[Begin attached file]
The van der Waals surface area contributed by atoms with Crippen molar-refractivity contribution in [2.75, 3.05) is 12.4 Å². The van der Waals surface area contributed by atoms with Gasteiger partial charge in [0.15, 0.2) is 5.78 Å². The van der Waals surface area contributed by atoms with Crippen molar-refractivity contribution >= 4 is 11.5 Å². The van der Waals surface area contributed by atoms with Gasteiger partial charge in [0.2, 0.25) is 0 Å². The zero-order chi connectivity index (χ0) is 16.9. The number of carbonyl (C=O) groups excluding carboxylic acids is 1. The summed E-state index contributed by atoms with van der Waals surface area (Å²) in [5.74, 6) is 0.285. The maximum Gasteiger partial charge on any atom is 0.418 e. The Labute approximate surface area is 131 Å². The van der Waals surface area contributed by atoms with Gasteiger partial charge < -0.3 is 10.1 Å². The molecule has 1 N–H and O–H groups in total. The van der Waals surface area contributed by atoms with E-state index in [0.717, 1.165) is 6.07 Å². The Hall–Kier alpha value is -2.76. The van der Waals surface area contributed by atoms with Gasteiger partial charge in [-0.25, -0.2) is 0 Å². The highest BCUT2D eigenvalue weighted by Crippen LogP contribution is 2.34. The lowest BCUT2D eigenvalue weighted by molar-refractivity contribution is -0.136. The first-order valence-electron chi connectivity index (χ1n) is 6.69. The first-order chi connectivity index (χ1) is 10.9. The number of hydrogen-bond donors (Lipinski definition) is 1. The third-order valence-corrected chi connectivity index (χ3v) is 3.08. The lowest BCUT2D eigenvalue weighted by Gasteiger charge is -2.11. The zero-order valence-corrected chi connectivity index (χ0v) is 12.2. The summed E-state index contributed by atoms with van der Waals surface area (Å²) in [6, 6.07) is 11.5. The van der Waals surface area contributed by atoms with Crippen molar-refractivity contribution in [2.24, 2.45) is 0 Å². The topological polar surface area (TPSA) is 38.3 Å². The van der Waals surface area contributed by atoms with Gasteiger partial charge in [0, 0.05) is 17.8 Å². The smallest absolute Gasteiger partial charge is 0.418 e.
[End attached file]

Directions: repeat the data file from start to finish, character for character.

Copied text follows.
The van der Waals surface area contributed by atoms with Crippen molar-refractivity contribution in [2.75, 3.05) is 12.4 Å². The van der Waals surface area contributed by atoms with Gasteiger partial charge in [0.15, 0.2) is 5.78 Å². The van der Waals surface area contributed by atoms with Crippen molar-refractivity contribution >= 4 is 11.5 Å². The van der Waals surface area contributed by atoms with Gasteiger partial charge in [0.2, 0.25) is 0 Å². The zero-order chi connectivity index (χ0) is 16.9. The number of carbonyl (C=O) groups excluding carboxylic acids is 1. The summed E-state index contributed by atoms with van der Waals surface area (Å²) in [5.74, 6) is 0.285. The maximum Gasteiger partial charge on any atom is 0.418 e. The Labute approximate surface area is 131 Å². The van der Waals surface area contributed by atoms with Gasteiger partial charge < -0.3 is 10.1 Å². The molecule has 1 N–H and O–H groups in total. The van der Waals surface area contributed by atoms with E-state index in [0.717, 1.165) is 6.07 Å². The Hall–Kier alpha value is -2.76. The van der Waals surface area contributed by atoms with Gasteiger partial charge in [-0.25, -0.2) is 0 Å². The highest BCUT2D eigenvalue weighted by Crippen LogP contribution is 2.34. The lowest BCUT2D eigenvalue weighted by molar-refractivity contribution is -0.136. The first-order valence-electron chi connectivity index (χ1n) is 6.69. The first-order chi connectivity index (χ1) is 10.9. The number of hydrogen-bond donors (Lipinski definition) is 1. The third-order valence-corrected chi connectivity index (χ3v) is 3.08. The lowest BCUT2D eigenvalue weighted by Gasteiger charge is -2.11. The zero-order valence-corrected chi connectivity index (χ0v) is 12.2. The summed E-state index contributed by atoms with van der Waals surface area (Å²) in [6, 6.07) is 11.5. The van der Waals surface area contributed by atoms with Crippen molar-refractivity contribution in [2.24, 2.45) is 0 Å². The topological polar surface area (TPSA) is 38.3 Å². The van der Waals surface area contributed by atoms with Gasteiger partial charge in [0, 0.05) is 17.8 Å². The smallest absolute Gasteiger partial charge is 0.418 e.